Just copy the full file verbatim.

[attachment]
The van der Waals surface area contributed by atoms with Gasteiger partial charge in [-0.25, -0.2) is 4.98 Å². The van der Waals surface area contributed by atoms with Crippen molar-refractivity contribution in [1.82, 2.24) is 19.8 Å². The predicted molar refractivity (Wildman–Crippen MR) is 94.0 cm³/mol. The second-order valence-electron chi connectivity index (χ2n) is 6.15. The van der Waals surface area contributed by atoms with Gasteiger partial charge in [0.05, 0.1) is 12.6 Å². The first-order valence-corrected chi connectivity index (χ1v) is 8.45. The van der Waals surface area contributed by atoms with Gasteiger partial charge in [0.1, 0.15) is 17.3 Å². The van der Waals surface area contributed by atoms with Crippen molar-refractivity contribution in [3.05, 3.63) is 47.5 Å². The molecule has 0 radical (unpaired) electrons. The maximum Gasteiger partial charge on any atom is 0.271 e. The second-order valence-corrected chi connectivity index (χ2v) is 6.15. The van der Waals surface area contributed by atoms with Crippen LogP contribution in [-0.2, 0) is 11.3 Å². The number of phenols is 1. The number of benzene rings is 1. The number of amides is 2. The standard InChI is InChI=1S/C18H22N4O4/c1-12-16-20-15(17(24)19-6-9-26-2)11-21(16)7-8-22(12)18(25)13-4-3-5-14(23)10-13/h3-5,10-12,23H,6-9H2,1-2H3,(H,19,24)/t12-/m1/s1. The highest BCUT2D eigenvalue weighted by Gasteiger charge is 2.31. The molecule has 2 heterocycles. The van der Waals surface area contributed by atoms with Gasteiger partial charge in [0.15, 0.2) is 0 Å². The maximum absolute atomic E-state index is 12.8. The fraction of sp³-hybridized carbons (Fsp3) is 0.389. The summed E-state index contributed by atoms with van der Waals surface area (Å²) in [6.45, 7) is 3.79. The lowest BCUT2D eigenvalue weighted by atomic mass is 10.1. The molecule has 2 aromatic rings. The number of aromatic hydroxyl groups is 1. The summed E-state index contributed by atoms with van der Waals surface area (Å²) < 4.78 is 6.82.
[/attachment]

The van der Waals surface area contributed by atoms with Gasteiger partial charge in [-0.25, -0.2) is 4.98 Å². The van der Waals surface area contributed by atoms with Crippen molar-refractivity contribution in [1.82, 2.24) is 19.8 Å². The predicted molar refractivity (Wildman–Crippen MR) is 94.0 cm³/mol. The second-order valence-electron chi connectivity index (χ2n) is 6.15. The van der Waals surface area contributed by atoms with Gasteiger partial charge in [0.05, 0.1) is 12.6 Å². The first-order valence-corrected chi connectivity index (χ1v) is 8.45. The van der Waals surface area contributed by atoms with Gasteiger partial charge in [0.1, 0.15) is 17.3 Å². The van der Waals surface area contributed by atoms with Crippen molar-refractivity contribution in [3.05, 3.63) is 47.5 Å². The molecule has 0 radical (unpaired) electrons. The maximum Gasteiger partial charge on any atom is 0.271 e. The second-order valence-corrected chi connectivity index (χ2v) is 6.15. The van der Waals surface area contributed by atoms with Crippen LogP contribution in [-0.2, 0) is 11.3 Å². The number of phenols is 1. The number of benzene rings is 1. The number of amides is 2. The standard InChI is InChI=1S/C18H22N4O4/c1-12-16-20-15(17(24)19-6-9-26-2)11-21(16)7-8-22(12)18(25)13-4-3-5-14(23)10-13/h3-5,10-12,23H,6-9H2,1-2H3,(H,19,24)/t12-/m1/s1. The highest BCUT2D eigenvalue weighted by Gasteiger charge is 2.31. The molecule has 2 heterocycles. The van der Waals surface area contributed by atoms with Gasteiger partial charge in [0.15, 0.2) is 0 Å². The maximum absolute atomic E-state index is 12.8. The fraction of sp³-hybridized carbons (Fsp3) is 0.389. The summed E-state index contributed by atoms with van der Waals surface area (Å²) in [6.45, 7) is 3.79. The lowest BCUT2D eigenvalue weighted by atomic mass is 10.1. The molecule has 2 aromatic rings. The number of aromatic hydroxyl groups is 1. The summed E-state index contributed by atoms with van der Waals surface area (Å²) < 4.78 is 6.82.